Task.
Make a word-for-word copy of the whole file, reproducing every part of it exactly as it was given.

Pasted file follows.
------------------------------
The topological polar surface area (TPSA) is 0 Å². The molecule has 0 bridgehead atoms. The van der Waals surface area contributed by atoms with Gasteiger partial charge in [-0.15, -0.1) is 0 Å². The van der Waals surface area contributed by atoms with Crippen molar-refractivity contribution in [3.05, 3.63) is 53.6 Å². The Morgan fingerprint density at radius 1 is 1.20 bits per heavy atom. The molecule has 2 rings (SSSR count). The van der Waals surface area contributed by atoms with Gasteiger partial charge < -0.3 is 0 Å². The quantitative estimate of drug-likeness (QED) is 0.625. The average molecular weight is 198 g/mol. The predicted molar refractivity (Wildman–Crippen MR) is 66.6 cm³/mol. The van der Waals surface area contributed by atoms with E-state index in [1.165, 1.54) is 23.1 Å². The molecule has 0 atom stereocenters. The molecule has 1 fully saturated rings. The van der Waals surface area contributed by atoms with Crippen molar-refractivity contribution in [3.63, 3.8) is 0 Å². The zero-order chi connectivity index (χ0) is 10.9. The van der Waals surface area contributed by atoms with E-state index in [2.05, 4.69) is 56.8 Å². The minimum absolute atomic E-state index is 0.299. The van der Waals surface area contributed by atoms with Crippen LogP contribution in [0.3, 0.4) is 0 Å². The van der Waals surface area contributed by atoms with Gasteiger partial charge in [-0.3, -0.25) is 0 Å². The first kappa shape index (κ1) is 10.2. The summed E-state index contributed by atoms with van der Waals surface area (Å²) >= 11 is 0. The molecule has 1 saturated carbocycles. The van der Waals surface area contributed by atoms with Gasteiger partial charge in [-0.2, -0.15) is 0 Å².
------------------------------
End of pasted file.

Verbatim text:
The topological polar surface area (TPSA) is 0 Å². The molecule has 0 bridgehead atoms. The van der Waals surface area contributed by atoms with Gasteiger partial charge in [-0.15, -0.1) is 0 Å². The van der Waals surface area contributed by atoms with Crippen molar-refractivity contribution in [3.05, 3.63) is 53.6 Å². The Morgan fingerprint density at radius 1 is 1.20 bits per heavy atom. The molecule has 2 rings (SSSR count). The van der Waals surface area contributed by atoms with Gasteiger partial charge < -0.3 is 0 Å². The quantitative estimate of drug-likeness (QED) is 0.625. The average molecular weight is 198 g/mol. The predicted molar refractivity (Wildman–Crippen MR) is 66.6 cm³/mol. The van der Waals surface area contributed by atoms with E-state index in [1.165, 1.54) is 23.1 Å². The molecule has 0 atom stereocenters. The molecule has 1 fully saturated rings. The van der Waals surface area contributed by atoms with Crippen molar-refractivity contribution in [3.63, 3.8) is 0 Å². The zero-order chi connectivity index (χ0) is 10.9. The van der Waals surface area contributed by atoms with E-state index in [2.05, 4.69) is 56.8 Å². The minimum absolute atomic E-state index is 0.299. The van der Waals surface area contributed by atoms with Crippen LogP contribution in [0.3, 0.4) is 0 Å². The van der Waals surface area contributed by atoms with Gasteiger partial charge in [-0.3, -0.25) is 0 Å². The first kappa shape index (κ1) is 10.2. The summed E-state index contributed by atoms with van der Waals surface area (Å²) >= 11 is 0. The molecule has 1 saturated carbocycles. The van der Waals surface area contributed by atoms with Gasteiger partial charge in [-0.2, -0.15) is 0 Å².